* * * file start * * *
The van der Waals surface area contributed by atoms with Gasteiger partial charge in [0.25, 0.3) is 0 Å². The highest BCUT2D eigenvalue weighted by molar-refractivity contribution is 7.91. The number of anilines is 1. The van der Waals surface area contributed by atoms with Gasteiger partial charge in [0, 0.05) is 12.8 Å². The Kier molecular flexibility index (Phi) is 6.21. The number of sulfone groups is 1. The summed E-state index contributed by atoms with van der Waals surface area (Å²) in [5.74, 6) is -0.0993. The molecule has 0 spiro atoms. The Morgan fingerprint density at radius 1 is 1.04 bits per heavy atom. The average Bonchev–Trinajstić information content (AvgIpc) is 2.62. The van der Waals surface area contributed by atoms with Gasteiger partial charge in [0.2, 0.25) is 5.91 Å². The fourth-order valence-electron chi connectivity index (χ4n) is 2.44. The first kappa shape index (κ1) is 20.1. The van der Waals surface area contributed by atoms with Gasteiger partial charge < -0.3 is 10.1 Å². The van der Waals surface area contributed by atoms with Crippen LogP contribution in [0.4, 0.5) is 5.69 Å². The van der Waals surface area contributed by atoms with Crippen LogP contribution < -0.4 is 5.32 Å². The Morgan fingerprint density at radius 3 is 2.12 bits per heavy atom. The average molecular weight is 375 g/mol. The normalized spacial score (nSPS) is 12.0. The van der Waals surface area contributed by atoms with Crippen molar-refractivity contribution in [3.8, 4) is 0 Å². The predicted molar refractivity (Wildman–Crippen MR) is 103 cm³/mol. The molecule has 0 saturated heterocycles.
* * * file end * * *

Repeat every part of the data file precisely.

The van der Waals surface area contributed by atoms with Gasteiger partial charge in [0.25, 0.3) is 0 Å². The highest BCUT2D eigenvalue weighted by molar-refractivity contribution is 7.91. The number of anilines is 1. The van der Waals surface area contributed by atoms with Gasteiger partial charge in [0, 0.05) is 12.8 Å². The Kier molecular flexibility index (Phi) is 6.21. The number of sulfone groups is 1. The summed E-state index contributed by atoms with van der Waals surface area (Å²) in [5.74, 6) is -0.0993. The molecule has 0 spiro atoms. The Morgan fingerprint density at radius 1 is 1.04 bits per heavy atom. The average Bonchev–Trinajstić information content (AvgIpc) is 2.62. The van der Waals surface area contributed by atoms with Gasteiger partial charge in [0.2, 0.25) is 5.91 Å². The fourth-order valence-electron chi connectivity index (χ4n) is 2.44. The first kappa shape index (κ1) is 20.1. The van der Waals surface area contributed by atoms with Gasteiger partial charge < -0.3 is 10.1 Å². The van der Waals surface area contributed by atoms with Crippen LogP contribution in [0.4, 0.5) is 5.69 Å². The van der Waals surface area contributed by atoms with Crippen LogP contribution < -0.4 is 5.32 Å². The Morgan fingerprint density at radius 3 is 2.12 bits per heavy atom. The average molecular weight is 375 g/mol. The normalized spacial score (nSPS) is 12.0. The van der Waals surface area contributed by atoms with Crippen molar-refractivity contribution in [3.8, 4) is 0 Å². The predicted molar refractivity (Wildman–Crippen MR) is 103 cm³/mol. The molecule has 0 saturated heterocycles.